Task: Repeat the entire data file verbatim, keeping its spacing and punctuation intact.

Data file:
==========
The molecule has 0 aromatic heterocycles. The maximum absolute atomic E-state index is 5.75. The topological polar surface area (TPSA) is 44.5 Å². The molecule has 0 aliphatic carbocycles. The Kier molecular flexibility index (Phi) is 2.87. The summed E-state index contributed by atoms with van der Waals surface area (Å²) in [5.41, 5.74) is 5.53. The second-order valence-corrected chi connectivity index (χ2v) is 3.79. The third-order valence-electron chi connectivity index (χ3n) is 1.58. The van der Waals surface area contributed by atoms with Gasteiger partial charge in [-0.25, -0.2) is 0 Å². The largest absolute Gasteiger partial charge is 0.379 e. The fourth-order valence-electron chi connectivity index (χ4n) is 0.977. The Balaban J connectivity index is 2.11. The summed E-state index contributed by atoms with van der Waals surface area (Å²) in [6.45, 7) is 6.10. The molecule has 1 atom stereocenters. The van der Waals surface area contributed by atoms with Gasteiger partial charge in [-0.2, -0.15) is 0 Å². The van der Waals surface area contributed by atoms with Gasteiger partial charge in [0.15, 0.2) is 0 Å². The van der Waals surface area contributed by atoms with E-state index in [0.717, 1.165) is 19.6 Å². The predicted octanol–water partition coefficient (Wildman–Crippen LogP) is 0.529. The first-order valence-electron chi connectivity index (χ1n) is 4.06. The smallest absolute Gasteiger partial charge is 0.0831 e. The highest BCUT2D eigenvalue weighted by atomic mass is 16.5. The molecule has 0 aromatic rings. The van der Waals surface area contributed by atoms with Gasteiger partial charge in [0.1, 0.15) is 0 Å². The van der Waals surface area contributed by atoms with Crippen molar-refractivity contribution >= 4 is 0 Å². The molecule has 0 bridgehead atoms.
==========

The molecule has 0 aromatic heterocycles. The maximum absolute atomic E-state index is 5.75. The topological polar surface area (TPSA) is 44.5 Å². The molecule has 0 aliphatic carbocycles. The Kier molecular flexibility index (Phi) is 2.87. The summed E-state index contributed by atoms with van der Waals surface area (Å²) in [5.41, 5.74) is 5.53. The second-order valence-corrected chi connectivity index (χ2v) is 3.79. The third-order valence-electron chi connectivity index (χ3n) is 1.58. The van der Waals surface area contributed by atoms with Gasteiger partial charge in [-0.25, -0.2) is 0 Å². The largest absolute Gasteiger partial charge is 0.379 e. The fourth-order valence-electron chi connectivity index (χ4n) is 0.977. The Balaban J connectivity index is 2.11. The summed E-state index contributed by atoms with van der Waals surface area (Å²) in [6.45, 7) is 6.10. The molecule has 1 atom stereocenters. The van der Waals surface area contributed by atoms with Gasteiger partial charge in [-0.2, -0.15) is 0 Å². The van der Waals surface area contributed by atoms with Gasteiger partial charge in [0.15, 0.2) is 0 Å². The van der Waals surface area contributed by atoms with E-state index in [0.717, 1.165) is 19.6 Å². The predicted octanol–water partition coefficient (Wildman–Crippen LogP) is 0.529. The first-order valence-electron chi connectivity index (χ1n) is 4.06. The smallest absolute Gasteiger partial charge is 0.0831 e. The highest BCUT2D eigenvalue weighted by atomic mass is 16.5. The molecule has 0 aromatic rings. The van der Waals surface area contributed by atoms with Gasteiger partial charge in [0.1, 0.15) is 0 Å². The van der Waals surface area contributed by atoms with Crippen molar-refractivity contribution >= 4 is 0 Å². The molecule has 0 bridgehead atoms.